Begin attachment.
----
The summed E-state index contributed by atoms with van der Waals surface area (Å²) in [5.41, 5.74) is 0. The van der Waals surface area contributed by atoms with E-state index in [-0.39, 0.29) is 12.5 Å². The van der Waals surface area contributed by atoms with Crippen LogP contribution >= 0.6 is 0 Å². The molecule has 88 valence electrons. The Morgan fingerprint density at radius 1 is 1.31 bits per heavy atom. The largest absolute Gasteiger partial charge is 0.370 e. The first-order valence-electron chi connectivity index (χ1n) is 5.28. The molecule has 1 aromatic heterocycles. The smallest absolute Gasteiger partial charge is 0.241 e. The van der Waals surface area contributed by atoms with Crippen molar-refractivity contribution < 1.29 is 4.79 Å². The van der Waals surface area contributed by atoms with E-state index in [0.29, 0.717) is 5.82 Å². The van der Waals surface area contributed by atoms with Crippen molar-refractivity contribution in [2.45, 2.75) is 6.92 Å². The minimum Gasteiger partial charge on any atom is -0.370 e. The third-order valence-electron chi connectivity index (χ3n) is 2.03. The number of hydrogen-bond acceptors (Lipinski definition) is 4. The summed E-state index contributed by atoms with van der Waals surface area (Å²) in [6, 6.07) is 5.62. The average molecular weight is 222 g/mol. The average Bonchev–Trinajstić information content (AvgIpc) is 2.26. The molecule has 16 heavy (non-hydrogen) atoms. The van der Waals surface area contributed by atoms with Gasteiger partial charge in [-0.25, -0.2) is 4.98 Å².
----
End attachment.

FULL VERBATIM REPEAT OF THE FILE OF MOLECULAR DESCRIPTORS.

The summed E-state index contributed by atoms with van der Waals surface area (Å²) in [5.41, 5.74) is 0. The van der Waals surface area contributed by atoms with E-state index in [-0.39, 0.29) is 12.5 Å². The van der Waals surface area contributed by atoms with Crippen LogP contribution >= 0.6 is 0 Å². The molecule has 88 valence electrons. The Morgan fingerprint density at radius 1 is 1.31 bits per heavy atom. The largest absolute Gasteiger partial charge is 0.370 e. The first-order valence-electron chi connectivity index (χ1n) is 5.28. The molecule has 1 aromatic heterocycles. The smallest absolute Gasteiger partial charge is 0.241 e. The van der Waals surface area contributed by atoms with Crippen molar-refractivity contribution < 1.29 is 4.79 Å². The van der Waals surface area contributed by atoms with E-state index in [0.29, 0.717) is 5.82 Å². The van der Waals surface area contributed by atoms with Crippen molar-refractivity contribution in [2.45, 2.75) is 6.92 Å². The minimum Gasteiger partial charge on any atom is -0.370 e. The third-order valence-electron chi connectivity index (χ3n) is 2.03. The number of hydrogen-bond acceptors (Lipinski definition) is 4. The summed E-state index contributed by atoms with van der Waals surface area (Å²) in [6, 6.07) is 5.62. The average molecular weight is 222 g/mol. The average Bonchev–Trinajstić information content (AvgIpc) is 2.26. The molecule has 16 heavy (non-hydrogen) atoms. The van der Waals surface area contributed by atoms with Gasteiger partial charge in [-0.25, -0.2) is 4.98 Å².